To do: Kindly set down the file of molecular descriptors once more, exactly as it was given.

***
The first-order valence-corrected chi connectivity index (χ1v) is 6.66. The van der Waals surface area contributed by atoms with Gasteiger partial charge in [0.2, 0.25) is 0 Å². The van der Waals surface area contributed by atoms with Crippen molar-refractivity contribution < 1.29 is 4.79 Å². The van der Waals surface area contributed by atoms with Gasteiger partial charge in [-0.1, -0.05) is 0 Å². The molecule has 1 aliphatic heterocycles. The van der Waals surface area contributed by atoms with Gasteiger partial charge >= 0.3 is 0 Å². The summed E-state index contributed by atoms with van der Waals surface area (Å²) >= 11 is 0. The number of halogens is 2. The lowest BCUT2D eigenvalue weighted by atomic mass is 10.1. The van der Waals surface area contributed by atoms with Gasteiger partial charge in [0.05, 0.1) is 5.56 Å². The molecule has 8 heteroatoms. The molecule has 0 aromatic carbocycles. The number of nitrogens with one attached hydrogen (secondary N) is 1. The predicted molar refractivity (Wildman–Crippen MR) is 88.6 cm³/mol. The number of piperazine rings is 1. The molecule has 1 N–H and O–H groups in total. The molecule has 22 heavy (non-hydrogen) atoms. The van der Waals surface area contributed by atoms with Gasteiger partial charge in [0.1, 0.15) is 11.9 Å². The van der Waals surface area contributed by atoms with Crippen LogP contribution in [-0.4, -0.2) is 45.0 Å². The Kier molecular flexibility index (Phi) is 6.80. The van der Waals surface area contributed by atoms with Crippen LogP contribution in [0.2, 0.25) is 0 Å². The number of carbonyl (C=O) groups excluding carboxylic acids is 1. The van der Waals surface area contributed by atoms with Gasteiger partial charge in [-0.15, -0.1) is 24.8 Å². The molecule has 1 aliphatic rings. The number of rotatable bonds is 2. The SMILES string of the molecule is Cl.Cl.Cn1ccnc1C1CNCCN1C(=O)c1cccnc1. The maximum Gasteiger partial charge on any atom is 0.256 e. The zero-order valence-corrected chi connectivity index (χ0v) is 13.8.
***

The first-order valence-corrected chi connectivity index (χ1v) is 6.66. The van der Waals surface area contributed by atoms with Gasteiger partial charge in [0.2, 0.25) is 0 Å². The van der Waals surface area contributed by atoms with Crippen molar-refractivity contribution < 1.29 is 4.79 Å². The van der Waals surface area contributed by atoms with Gasteiger partial charge in [-0.1, -0.05) is 0 Å². The molecule has 1 aliphatic heterocycles. The van der Waals surface area contributed by atoms with Gasteiger partial charge >= 0.3 is 0 Å². The summed E-state index contributed by atoms with van der Waals surface area (Å²) >= 11 is 0. The number of halogens is 2. The lowest BCUT2D eigenvalue weighted by atomic mass is 10.1. The van der Waals surface area contributed by atoms with Gasteiger partial charge in [0.05, 0.1) is 5.56 Å². The molecule has 8 heteroatoms. The molecule has 0 aromatic carbocycles. The number of nitrogens with one attached hydrogen (secondary N) is 1. The predicted molar refractivity (Wildman–Crippen MR) is 88.6 cm³/mol. The number of piperazine rings is 1. The molecule has 1 N–H and O–H groups in total. The molecule has 22 heavy (non-hydrogen) atoms. The van der Waals surface area contributed by atoms with Gasteiger partial charge in [0.1, 0.15) is 11.9 Å². The van der Waals surface area contributed by atoms with Crippen LogP contribution in [-0.4, -0.2) is 45.0 Å². The Kier molecular flexibility index (Phi) is 6.80. The van der Waals surface area contributed by atoms with Crippen LogP contribution in [0.2, 0.25) is 0 Å². The number of carbonyl (C=O) groups excluding carboxylic acids is 1. The van der Waals surface area contributed by atoms with Gasteiger partial charge in [-0.15, -0.1) is 24.8 Å². The molecule has 1 aliphatic rings. The number of rotatable bonds is 2. The SMILES string of the molecule is Cl.Cl.Cn1ccnc1C1CNCCN1C(=O)c1cccnc1. The maximum Gasteiger partial charge on any atom is 0.256 e. The zero-order valence-corrected chi connectivity index (χ0v) is 13.8.